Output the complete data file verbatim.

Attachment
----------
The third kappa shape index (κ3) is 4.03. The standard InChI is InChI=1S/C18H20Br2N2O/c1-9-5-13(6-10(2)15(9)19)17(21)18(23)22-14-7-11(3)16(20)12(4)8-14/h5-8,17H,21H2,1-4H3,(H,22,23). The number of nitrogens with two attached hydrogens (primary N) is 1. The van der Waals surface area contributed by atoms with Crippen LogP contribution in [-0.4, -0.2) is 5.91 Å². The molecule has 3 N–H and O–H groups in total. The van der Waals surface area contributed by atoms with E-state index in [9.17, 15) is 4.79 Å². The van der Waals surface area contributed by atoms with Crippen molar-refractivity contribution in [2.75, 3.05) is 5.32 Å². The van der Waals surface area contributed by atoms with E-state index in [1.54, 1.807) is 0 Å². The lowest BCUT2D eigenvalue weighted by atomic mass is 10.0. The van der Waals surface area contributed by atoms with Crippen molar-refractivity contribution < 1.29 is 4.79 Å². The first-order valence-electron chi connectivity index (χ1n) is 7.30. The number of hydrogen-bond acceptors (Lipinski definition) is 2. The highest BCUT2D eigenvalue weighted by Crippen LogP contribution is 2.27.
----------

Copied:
The third kappa shape index (κ3) is 4.03. The standard InChI is InChI=1S/C18H20Br2N2O/c1-9-5-13(6-10(2)15(9)19)17(21)18(23)22-14-7-11(3)16(20)12(4)8-14/h5-8,17H,21H2,1-4H3,(H,22,23). The number of nitrogens with two attached hydrogens (primary N) is 1. The van der Waals surface area contributed by atoms with Crippen LogP contribution in [-0.4, -0.2) is 5.91 Å². The molecule has 3 N–H and O–H groups in total. The van der Waals surface area contributed by atoms with E-state index in [9.17, 15) is 4.79 Å². The van der Waals surface area contributed by atoms with Crippen molar-refractivity contribution in [2.75, 3.05) is 5.32 Å². The van der Waals surface area contributed by atoms with E-state index in [1.54, 1.807) is 0 Å². The lowest BCUT2D eigenvalue weighted by atomic mass is 10.0. The van der Waals surface area contributed by atoms with Crippen molar-refractivity contribution < 1.29 is 4.79 Å². The first-order valence-electron chi connectivity index (χ1n) is 7.30. The number of hydrogen-bond acceptors (Lipinski definition) is 2. The highest BCUT2D eigenvalue weighted by Crippen LogP contribution is 2.27.